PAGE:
One of the guys was the main one who did the computer work putting the document together. And the girl was the type who likes to chat to a lot of people, and she’s a bit quirky too. She liked singing a jingle from an O2 advert for instance (“I was born a handsome man, now I’m half a goat”), which got stuck in our heads for a bit. And we also printed a life-size cardboard cut-out of her which she now has in her room at home – I think it’s surprised a few people! The other guy was probably the quieter one of the group, a bit like me really, but he had some fun playing around with pictures in Photoshop and getting one or two large printouts from that.
They seemed happy with their time anyway, and hopefully were pleased with their newsletter in the end. Printing it was a bit last-minute, as it needed tweaking to make it work with the copiers, but they got there late on Friday after I’d gone home, with my manager helping them out.
At home, I’ve started sorting out the loft now, and we’ve been looking up charity shops to see what sort of stuff they take. A fair amount of cardboard’s already gone off to the recycling bank in the weekly collections. There were old audiobook cassettes of Dad’s that we’ll get rid of in the main rubbish. But there are some ornaments and a box full of physical books (Famous Five, Just William, Lord Of The Rings, etc) that could go to charity. And the vinyl records, when I find them, can be given to charity, or sold in the future maybe, although I might want to copy some of them to a digital format first to keep them. We’ll have to see what there is, I can’t remember everything now.
That’s the only thing worth mentioning on the home front though, nothing special’s happening other than that. There’s a new series of Torchwood on the TV though, called Miracle Day, so it’ll be interesting to see how that goes.
The news has been dominated by pretty much one story. The News Of The World has now closed after 168 years, following scandals over phone hacking. In the beginning, which was a little while ago now, it was just about a few celebrities and politicians, but since then it’s grown and grown. It seems that private investigators, working with a few rogue journalists a few years ago, somehow got numbers for – and are alleged to have hacked into the voicemails of – the murdered schoolgirl Milly Dowler and victims of 9/11, to name just two of the most significant revelations. And there’s no reason for them to do that, especially given that it affects people in severe distress.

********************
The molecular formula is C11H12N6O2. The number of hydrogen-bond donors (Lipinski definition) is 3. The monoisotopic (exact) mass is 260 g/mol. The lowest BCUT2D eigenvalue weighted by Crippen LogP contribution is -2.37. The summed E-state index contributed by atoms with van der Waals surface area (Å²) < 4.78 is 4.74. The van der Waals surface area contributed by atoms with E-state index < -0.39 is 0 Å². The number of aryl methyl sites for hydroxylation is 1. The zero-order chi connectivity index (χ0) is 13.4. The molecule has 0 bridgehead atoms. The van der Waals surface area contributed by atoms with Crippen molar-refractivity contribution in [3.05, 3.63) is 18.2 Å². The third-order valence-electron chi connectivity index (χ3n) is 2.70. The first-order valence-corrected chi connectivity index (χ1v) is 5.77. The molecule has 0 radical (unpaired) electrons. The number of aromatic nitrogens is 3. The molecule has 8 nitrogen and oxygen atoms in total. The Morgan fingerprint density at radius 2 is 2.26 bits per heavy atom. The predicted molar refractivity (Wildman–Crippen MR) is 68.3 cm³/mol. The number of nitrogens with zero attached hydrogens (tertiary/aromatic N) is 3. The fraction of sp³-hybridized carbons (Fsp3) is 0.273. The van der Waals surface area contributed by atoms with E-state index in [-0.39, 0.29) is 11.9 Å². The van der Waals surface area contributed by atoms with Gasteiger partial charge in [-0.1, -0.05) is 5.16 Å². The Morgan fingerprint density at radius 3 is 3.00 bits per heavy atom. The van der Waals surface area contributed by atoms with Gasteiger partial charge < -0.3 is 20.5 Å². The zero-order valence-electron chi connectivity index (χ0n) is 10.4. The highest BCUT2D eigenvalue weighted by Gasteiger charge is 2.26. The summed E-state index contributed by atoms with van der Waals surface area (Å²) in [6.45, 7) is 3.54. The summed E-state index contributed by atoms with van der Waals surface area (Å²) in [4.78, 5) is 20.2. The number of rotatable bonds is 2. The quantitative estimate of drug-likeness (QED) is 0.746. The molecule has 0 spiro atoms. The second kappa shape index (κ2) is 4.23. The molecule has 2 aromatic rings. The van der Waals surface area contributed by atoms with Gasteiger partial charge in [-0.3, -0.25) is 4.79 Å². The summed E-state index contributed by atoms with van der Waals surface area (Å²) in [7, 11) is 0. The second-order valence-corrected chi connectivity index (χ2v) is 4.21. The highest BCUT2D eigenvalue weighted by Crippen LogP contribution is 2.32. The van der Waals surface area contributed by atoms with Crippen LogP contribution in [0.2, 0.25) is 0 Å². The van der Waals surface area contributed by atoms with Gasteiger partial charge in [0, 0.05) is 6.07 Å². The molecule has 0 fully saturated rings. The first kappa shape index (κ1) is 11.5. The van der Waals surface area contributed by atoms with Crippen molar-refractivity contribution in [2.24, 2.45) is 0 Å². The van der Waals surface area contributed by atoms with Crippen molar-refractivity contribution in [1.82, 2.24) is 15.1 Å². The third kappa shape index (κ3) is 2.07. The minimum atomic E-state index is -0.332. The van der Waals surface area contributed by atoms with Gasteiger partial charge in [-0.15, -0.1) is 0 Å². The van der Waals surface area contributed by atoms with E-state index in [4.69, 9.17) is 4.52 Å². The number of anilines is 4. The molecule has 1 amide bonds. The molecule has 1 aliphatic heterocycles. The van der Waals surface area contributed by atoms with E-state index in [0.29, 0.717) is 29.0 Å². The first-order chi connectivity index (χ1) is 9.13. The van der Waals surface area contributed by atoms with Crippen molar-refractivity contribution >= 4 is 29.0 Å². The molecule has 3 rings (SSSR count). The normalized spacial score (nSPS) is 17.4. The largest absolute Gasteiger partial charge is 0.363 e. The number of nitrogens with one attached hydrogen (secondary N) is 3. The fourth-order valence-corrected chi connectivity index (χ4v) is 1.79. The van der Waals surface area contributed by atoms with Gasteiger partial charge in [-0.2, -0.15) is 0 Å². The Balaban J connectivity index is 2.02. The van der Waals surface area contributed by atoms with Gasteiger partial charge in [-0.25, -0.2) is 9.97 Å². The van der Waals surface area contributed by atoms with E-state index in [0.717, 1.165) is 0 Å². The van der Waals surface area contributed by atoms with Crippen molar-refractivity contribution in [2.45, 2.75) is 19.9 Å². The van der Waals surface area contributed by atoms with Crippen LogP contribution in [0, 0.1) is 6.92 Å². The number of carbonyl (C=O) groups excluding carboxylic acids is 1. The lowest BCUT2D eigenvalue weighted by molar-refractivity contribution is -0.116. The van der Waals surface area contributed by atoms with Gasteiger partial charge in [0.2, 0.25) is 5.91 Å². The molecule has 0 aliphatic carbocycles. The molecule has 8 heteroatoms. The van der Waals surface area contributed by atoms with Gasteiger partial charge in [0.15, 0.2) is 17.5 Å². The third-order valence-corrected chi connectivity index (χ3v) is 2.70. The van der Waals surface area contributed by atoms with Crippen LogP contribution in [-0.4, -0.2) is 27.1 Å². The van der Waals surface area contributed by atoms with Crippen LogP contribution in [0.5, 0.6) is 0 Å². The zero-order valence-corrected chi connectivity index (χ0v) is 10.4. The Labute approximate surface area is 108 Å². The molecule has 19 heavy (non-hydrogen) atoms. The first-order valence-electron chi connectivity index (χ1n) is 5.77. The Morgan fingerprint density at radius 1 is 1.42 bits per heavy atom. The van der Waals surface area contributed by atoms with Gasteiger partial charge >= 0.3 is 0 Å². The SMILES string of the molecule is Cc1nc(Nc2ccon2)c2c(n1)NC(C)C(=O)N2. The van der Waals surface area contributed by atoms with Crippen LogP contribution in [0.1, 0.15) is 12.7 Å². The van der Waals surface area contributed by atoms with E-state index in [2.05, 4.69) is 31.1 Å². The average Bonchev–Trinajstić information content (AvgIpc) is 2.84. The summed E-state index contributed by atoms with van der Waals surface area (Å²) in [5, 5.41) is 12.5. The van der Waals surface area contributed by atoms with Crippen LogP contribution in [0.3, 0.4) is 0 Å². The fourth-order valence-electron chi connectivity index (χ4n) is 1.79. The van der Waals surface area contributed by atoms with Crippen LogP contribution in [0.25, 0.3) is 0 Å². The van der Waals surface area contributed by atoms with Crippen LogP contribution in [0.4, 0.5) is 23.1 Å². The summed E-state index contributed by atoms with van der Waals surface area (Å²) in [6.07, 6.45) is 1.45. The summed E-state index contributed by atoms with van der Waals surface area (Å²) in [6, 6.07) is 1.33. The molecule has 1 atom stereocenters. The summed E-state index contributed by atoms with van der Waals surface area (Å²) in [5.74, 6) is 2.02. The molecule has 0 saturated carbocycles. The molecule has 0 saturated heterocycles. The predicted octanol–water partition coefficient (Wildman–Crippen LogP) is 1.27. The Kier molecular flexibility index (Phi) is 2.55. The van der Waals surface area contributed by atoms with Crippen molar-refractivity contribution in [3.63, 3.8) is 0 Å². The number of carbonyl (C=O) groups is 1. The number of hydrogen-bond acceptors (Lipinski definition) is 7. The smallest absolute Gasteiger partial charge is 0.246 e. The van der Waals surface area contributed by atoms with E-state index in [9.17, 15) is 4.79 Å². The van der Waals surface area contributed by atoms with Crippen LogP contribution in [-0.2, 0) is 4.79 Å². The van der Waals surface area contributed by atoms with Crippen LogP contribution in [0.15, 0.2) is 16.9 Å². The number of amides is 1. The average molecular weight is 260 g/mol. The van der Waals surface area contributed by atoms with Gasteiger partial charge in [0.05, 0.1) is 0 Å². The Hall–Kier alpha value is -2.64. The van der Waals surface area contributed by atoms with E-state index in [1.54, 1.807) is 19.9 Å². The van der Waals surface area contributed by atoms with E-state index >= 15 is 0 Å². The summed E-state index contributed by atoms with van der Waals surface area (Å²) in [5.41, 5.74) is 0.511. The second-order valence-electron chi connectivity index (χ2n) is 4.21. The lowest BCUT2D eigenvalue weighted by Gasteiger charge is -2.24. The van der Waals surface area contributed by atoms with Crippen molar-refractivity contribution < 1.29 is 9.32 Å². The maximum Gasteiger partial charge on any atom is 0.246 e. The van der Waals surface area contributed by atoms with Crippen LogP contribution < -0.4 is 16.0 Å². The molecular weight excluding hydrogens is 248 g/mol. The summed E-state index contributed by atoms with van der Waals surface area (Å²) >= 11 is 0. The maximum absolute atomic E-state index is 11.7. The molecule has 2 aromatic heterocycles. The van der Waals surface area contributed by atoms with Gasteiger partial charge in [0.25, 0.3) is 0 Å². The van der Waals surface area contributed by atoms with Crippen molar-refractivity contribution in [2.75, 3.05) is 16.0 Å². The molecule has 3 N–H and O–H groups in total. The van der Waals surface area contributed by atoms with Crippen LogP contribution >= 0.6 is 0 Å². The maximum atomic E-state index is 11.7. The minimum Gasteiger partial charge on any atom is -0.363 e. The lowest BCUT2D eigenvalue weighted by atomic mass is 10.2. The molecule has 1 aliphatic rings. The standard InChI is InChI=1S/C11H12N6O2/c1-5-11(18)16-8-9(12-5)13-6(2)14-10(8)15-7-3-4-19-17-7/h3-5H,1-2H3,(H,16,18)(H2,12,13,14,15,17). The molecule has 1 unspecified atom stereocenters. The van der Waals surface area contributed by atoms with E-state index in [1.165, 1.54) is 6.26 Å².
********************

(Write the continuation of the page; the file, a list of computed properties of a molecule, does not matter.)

So Rupert Murdoch, the head of News International, and some of his colleagues have been ordered to appear before Parliament. Rebekah Brooks, the editor of the newspaper at the time the events were alleged to have occurred, was refusing to resign from her current position, claiming she knew nothing about what was happening at the time. Which nobody accepted. She must have known what was happening, given how serious it was, and failed to control it. And even if she is telling the truth and didn’t know, then it shows her incompetence as an editor in keeping a close watch on what journalists are doing. So she eventually resigned this past week, a few days after the final issue was printed. And another person near the top has resigned too.
I didn’t buy the final paper – I never bought any of their other editions anyway, so had no reason to buy this one. But the front page said “Thank You And Goodbye”, and contained an editorial apologising for what had happened. No adverts were placed in the paper that day either – just as well, considering a lot of the biggest companies were already pulling their advertising thanks to the scandal coming to light. So all the advertising space was offered up to charities, although many refused as they didn’t want to be associated with it. But it sounds like some still did. The profits from each issue sold also went to charity, plus people can now buy souvenir editions of the paper’s very first and very last editions, with £1 from those sales going to charity.